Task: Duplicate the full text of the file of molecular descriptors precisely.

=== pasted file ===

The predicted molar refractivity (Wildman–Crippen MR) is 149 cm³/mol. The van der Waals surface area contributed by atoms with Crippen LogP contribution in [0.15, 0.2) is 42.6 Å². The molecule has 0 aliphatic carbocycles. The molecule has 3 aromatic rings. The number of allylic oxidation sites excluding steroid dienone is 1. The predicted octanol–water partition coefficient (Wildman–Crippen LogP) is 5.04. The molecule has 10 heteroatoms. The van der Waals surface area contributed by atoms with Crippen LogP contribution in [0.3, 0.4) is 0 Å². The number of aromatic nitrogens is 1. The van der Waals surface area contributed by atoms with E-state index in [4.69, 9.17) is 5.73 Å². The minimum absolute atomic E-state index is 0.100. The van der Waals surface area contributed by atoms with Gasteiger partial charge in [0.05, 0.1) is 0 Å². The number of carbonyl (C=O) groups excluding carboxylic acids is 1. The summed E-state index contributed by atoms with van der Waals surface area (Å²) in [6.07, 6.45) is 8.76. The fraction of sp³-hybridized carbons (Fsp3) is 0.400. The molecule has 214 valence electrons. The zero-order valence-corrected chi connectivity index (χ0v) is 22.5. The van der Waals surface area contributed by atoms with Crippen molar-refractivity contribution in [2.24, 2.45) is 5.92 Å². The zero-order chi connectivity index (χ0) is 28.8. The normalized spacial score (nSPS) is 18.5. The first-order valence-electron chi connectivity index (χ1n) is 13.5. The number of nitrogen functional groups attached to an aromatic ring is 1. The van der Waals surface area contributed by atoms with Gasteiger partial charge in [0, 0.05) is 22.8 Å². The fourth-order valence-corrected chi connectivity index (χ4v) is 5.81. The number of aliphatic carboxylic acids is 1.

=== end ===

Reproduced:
The predicted molar refractivity (Wildman–Crippen MR) is 149 cm³/mol. The van der Waals surface area contributed by atoms with Crippen LogP contribution in [0.15, 0.2) is 42.6 Å². The molecule has 0 aliphatic carbocycles. The molecule has 3 aromatic rings. The number of allylic oxidation sites excluding steroid dienone is 1. The predicted octanol–water partition coefficient (Wildman–Crippen LogP) is 5.04. The molecule has 10 heteroatoms. The van der Waals surface area contributed by atoms with Crippen LogP contribution in [0.3, 0.4) is 0 Å². The number of aromatic nitrogens is 1. The van der Waals surface area contributed by atoms with E-state index in [4.69, 9.17) is 5.73 Å². The minimum absolute atomic E-state index is 0.100. The van der Waals surface area contributed by atoms with Gasteiger partial charge in [0.05, 0.1) is 0 Å². The number of carbonyl (C=O) groups excluding carboxylic acids is 1. The summed E-state index contributed by atoms with van der Waals surface area (Å²) in [6.07, 6.45) is 8.76. The fraction of sp³-hybridized carbons (Fsp3) is 0.400. The molecule has 214 valence electrons. The zero-order valence-corrected chi connectivity index (χ0v) is 22.5. The van der Waals surface area contributed by atoms with Crippen molar-refractivity contribution in [2.24, 2.45) is 5.92 Å². The zero-order chi connectivity index (χ0) is 28.8. The normalized spacial score (nSPS) is 18.5. The first-order valence-electron chi connectivity index (χ1n) is 13.5. The number of nitrogen functional groups attached to an aromatic ring is 1. The van der Waals surface area contributed by atoms with Gasteiger partial charge in [0, 0.05) is 22.8 Å². The fourth-order valence-corrected chi connectivity index (χ4v) is 5.81. The number of aliphatic carboxylic acids is 1.